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Mind the Gap: Why performance marketing still has so much more to give

13 Mar 2017

Chris Blower

Inspired by the latest musings on PerformanceIn, as well as flicking through articles of old where many of us within the industry have reminisced how performance marketing has evolved over the years, I thought I would threw in my tuppence worth and highlight a few areas where I feel the channel requires more resource and investment.

Whilst there’s not a one-size-fits-all silver bullet, there are 5 areas distinct areas highlighted below that – if as an industry we progress on – then perhaps we’ll witness a significant paradigm shift where the channel will fully kick on and change its perception for the better.


The Bigger Picture

We’ve seen a greater amount of transparency over the years including some improvements to affiliate tracking, including mobile, cross-device, assisted sales, and so forth, but we’re still a long way off seeing how affiliate and media partners fit within bigger picture. As an agency, we’re trying to bridge that gap; therefore we’ve invested heavily in ‘Single View’, our proprietary software which looks at all customer flow within each sale generated for our clients. Continual hypothesis testing allows us to see how specific changes have an impact on the whole business, rather than just affiliates in isolation.

Expert knowledge

This is a two-fold gap: Talent and specialist knowledge. Being in such a dynamic, ever-changing environment, we need to encourage more creative thinking and innovation from all stakeholders within the channel; from the new graduate to the industry stalwart. The recent closure of the PerformanceIn forum is a shame because we should be encouraging more conversation and debate, ensuring all affiliate/performance managers are bought up to speed with the latest developments to the channel.

Regarding specialist knowledge, there’s a lack of skills in conquering attribution and I don’t feel like there are many networks/agencies/clients that are truly confident in knowing what is the best attribution model to reach their online goals. This comment is attested by the recent ‘state of attribution marketing’ handbook, which had two key outputs:-

  • 58% of those recording attribution have a lack of knowledge when interrogating the data
  • 60% don’t action the insights that they get from attribution.

Last click

Could it be that the issue with the previous point is intrinsically linked with the one-size-fits-all last click model? I don’t have the answer, but what I do know is that there are Head of Digital marketers out there who are moving over to different models and remunerating channels in a more holistic way. I’ve read fairly recent from varying ‘attribution specialists’ that last click is in its last days. This is by no means a direct threat, but if we don’t adapt and consider other models other than the default last click then we – as an industry – run the risk of getting left behind.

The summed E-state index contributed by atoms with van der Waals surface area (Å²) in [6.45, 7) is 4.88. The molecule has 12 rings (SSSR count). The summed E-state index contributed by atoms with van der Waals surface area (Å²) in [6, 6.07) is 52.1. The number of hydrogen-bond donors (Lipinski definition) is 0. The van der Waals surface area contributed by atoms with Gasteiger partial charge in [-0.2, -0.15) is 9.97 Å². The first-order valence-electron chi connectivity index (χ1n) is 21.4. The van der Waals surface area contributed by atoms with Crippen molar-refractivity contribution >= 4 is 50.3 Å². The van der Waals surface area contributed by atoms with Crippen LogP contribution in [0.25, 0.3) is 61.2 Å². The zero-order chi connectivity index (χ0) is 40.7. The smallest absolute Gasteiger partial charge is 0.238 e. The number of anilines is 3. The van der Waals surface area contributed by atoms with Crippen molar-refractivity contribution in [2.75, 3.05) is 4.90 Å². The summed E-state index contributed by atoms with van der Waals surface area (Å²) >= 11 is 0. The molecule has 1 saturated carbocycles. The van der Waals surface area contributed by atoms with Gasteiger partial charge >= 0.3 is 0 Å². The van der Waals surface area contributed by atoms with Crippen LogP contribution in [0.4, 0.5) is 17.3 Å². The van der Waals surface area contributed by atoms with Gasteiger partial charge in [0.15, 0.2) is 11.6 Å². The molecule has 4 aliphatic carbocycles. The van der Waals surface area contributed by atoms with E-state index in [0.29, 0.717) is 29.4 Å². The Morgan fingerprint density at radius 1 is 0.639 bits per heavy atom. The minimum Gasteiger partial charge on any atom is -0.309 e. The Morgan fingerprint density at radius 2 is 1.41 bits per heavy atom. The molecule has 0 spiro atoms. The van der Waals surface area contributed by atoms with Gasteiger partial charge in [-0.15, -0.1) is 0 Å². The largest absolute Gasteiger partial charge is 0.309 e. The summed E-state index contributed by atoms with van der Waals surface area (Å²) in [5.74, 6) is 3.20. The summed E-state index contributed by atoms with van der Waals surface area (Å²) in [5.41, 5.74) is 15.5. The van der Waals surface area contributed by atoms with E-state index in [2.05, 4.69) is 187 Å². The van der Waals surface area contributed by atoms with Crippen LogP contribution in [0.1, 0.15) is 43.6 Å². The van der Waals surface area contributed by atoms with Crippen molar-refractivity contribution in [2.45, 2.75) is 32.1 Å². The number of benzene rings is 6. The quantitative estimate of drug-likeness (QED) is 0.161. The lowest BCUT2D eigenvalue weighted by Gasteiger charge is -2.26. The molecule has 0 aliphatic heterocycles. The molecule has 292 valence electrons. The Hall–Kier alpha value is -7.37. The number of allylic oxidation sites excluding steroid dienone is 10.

CPA

Slowly within the agency there’s a shift. 100% of all activity 5 years ago was on a CPA, but we’re seeing more and more investment in CPC, CPM, CPE and the re-birth of CPL campaigns. CPCs aren’t anything new as this is what aggregators and key financial sites have used for a while now, but we’re having a lot of conversations with partners such as Outbrain, Taboola, Linking Mobile etc.. who don’t work to a CPA. As the breadth of performance marketing grows, we must be in a position to try new things and not get stuck in the CPA rut; providing KPIs are determined and that it helps towards the client’s goals there’s no reason why these partners – away from a CPA – shouldn’t be a pivotal figure in the performance arsenal.

Budgets (and requiring additional spends)

Because affiliates has already been regarded as a channel that is heavily publicised as a channel with one of the best investments (IAB noted in 2014 that the channel brings £14 profit for every £1 spent), it’s often tough to claim more budgets than just the CPA that is paid out to our partners. More than ever voucher code, Cashback, content sites, bloggers – most genres in fact – are asking for additional budgets to run activity.

Personally, I think this is because we’ve positioned performance marketing as a channel that will provide great returns on sales, rather than additional performance metrics which can be reported on and may have been important for the particular campaign, such as a new product release (Impressions, click, app download, and competition entries). Media buying with non-traditional affiliate types such as Time Inc, Tech Crunch and other key authoritative sites have so much more to give than just sales. With one of our clients we have invested heavily, some have broken even; some have failed, some won, but until the messaging of the channel changes (as per £14 profit for £1 spent) then we’re always going to find it tough as a channel to loosen those purse strings.

What do you think the channel needs to do to push on? if you’re interested to discuss any of the points raised in this article about your performance campaign, please contact me on Chris.blower@roeye.com